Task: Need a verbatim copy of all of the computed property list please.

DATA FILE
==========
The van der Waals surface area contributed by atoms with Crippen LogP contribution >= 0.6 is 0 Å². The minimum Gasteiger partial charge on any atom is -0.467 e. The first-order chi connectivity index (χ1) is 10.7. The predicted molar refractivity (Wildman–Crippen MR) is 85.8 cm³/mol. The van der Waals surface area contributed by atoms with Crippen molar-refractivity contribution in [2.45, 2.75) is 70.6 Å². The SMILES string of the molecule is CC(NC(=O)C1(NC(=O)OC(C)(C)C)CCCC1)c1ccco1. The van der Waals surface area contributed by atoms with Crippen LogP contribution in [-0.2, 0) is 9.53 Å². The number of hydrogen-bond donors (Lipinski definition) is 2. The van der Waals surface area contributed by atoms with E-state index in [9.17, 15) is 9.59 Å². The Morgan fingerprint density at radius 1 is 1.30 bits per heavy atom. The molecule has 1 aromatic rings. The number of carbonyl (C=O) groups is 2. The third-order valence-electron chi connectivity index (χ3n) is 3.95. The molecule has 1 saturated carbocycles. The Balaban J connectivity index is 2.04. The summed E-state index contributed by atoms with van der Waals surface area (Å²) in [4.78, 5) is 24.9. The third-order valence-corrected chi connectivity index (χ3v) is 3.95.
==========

The van der Waals surface area contributed by atoms with Crippen LogP contribution >= 0.6 is 0 Å². The minimum Gasteiger partial charge on any atom is -0.467 e. The first-order chi connectivity index (χ1) is 10.7. The predicted molar refractivity (Wildman–Crippen MR) is 85.8 cm³/mol. The van der Waals surface area contributed by atoms with Crippen molar-refractivity contribution in [2.45, 2.75) is 70.6 Å². The SMILES string of the molecule is CC(NC(=O)C1(NC(=O)OC(C)(C)C)CCCC1)c1ccco1. The van der Waals surface area contributed by atoms with Crippen LogP contribution in [-0.2, 0) is 9.53 Å². The number of hydrogen-bond donors (Lipinski definition) is 2. The van der Waals surface area contributed by atoms with E-state index in [9.17, 15) is 9.59 Å². The Morgan fingerprint density at radius 1 is 1.30 bits per heavy atom. The molecule has 1 aromatic rings. The number of carbonyl (C=O) groups is 2. The third-order valence-electron chi connectivity index (χ3n) is 3.95. The molecule has 1 saturated carbocycles. The Balaban J connectivity index is 2.04. The summed E-state index contributed by atoms with van der Waals surface area (Å²) in [4.78, 5) is 24.9. The third-order valence-corrected chi connectivity index (χ3v) is 3.95.